Many of the standard forms of construction contract make some provision for adverse weather within their clauses and some forms are more specific than others. For example, the NEC form specifies that the weather must be shown to have occurred less frequently than once in ten years when compared to the weather data place. This is normally the closest meteorological station to the location of the works and should be specified in the contract data.
The JCT standard form refers to exceptionally adverse weather conditions. The problem is that exceptionally adverse weather is not defined by the JCT contract. There is also little judicial interpretation or authority on the matter.
One of the legal cases from which guidance may be sought is Walter Lawrence & Sons v Commercial Union Properties Ltd [1984] 4 ConLR 37. Severe weather occurred during the works and the contractor applied for an extension of time. The architect assessed the impact of the adverse weather against the planned programme of works and awarded an extension of less time than was applied for. A dispute arose, and the judge decided that the correct test was whether the weather was exceptionally inclement at the time the works were actually carried out, not when the works were planned to be carried out.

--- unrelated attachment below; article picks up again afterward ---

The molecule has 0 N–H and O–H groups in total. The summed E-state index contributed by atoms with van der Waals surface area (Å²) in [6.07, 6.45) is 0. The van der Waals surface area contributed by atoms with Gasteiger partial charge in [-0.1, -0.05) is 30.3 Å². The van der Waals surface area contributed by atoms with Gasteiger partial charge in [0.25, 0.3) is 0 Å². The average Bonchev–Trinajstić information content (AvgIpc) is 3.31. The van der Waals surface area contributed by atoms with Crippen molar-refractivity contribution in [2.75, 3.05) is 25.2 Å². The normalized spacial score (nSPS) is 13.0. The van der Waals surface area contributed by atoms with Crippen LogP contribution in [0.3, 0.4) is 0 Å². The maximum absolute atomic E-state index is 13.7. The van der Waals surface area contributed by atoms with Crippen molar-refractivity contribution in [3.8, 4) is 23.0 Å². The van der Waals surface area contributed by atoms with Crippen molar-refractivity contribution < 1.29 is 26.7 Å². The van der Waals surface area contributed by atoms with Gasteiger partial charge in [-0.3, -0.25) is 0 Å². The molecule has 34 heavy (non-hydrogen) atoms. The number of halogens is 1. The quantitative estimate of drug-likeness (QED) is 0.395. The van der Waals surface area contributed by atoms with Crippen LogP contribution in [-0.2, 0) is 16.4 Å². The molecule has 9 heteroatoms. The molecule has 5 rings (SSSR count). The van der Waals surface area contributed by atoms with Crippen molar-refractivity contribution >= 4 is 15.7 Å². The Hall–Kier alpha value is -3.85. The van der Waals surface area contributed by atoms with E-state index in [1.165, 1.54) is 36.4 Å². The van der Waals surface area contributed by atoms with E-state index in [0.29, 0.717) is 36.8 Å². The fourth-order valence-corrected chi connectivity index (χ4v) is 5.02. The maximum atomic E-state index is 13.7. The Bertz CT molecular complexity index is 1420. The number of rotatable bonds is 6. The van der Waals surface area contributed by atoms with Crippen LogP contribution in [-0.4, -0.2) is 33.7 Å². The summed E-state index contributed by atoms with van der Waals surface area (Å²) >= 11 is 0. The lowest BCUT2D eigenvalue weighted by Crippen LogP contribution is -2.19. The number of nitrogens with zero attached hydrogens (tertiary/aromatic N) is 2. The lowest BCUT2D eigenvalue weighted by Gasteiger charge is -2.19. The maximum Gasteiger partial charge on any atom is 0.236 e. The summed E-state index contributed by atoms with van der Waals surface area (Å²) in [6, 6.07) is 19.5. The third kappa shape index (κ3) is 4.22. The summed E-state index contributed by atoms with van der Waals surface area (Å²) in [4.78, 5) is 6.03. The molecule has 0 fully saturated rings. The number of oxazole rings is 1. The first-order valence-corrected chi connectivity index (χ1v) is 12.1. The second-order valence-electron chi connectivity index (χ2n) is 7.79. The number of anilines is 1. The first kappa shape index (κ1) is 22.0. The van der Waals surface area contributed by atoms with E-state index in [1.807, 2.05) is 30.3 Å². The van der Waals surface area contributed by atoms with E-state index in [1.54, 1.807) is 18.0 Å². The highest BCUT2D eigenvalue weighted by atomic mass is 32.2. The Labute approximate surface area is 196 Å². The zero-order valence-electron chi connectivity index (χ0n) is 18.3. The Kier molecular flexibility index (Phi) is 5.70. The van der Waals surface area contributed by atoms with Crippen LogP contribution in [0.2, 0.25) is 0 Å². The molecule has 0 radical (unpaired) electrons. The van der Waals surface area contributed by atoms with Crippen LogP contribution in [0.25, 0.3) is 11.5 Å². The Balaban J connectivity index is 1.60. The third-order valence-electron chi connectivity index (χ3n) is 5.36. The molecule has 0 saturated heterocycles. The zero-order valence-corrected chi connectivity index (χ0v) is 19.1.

As well as proving that the weather was exceptional a delay due to the weather also must be proved. It follows that works susceptible to the weather are more likely to be impacted by exceptional weather rather than those works which are sheltered from the weather. This may seem obvious but often the impact of adverse weather is applied right across the programme irrespective of the type of activity in progress.
Both the assessment of the exceptionally inclement weather and the delay caused are at the discretion of the awarding party. Perhaps a more robust approach is to analyse the impact retrospectively, ascertaining if a critical delay did occur and what the cause of that critical delay was. That may or may not be a weather event but if it is then it needs to be shown that it was exceptional. The risk of weather that is not exceptionally inclement rests with the contractor and a suitable allowance must be made in the programme.

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